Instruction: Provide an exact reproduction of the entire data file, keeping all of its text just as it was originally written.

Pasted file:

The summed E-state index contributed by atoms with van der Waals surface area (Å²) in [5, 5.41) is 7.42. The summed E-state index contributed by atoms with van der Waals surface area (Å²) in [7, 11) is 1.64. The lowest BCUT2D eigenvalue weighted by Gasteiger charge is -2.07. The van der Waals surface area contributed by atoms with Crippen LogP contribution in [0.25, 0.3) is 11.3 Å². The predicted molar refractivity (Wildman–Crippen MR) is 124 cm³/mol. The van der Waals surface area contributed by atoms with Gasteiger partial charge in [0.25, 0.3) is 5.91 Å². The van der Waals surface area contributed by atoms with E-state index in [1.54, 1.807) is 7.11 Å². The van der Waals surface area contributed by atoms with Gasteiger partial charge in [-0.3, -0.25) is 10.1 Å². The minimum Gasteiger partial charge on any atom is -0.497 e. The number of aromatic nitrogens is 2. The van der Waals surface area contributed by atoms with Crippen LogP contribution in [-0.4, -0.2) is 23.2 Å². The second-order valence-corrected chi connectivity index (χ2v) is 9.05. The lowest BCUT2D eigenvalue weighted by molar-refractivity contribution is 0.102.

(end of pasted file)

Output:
The summed E-state index contributed by atoms with van der Waals surface area (Å²) in [5, 5.41) is 7.42. The summed E-state index contributed by atoms with van der Waals surface area (Å²) in [7, 11) is 1.64. The lowest BCUT2D eigenvalue weighted by Gasteiger charge is -2.07. The van der Waals surface area contributed by atoms with Crippen LogP contribution in [0.25, 0.3) is 11.3 Å². The predicted molar refractivity (Wildman–Crippen MR) is 124 cm³/mol. The van der Waals surface area contributed by atoms with Gasteiger partial charge in [0.25, 0.3) is 5.91 Å². The van der Waals surface area contributed by atoms with E-state index in [1.54, 1.807) is 7.11 Å². The van der Waals surface area contributed by atoms with Gasteiger partial charge in [-0.3, -0.25) is 10.1 Å². The minimum Gasteiger partial charge on any atom is -0.497 e. The number of aromatic nitrogens is 2. The van der Waals surface area contributed by atoms with Crippen LogP contribution in [-0.4, -0.2) is 23.2 Å². The second-order valence-corrected chi connectivity index (χ2v) is 9.05. The lowest BCUT2D eigenvalue weighted by molar-refractivity contribution is 0.102.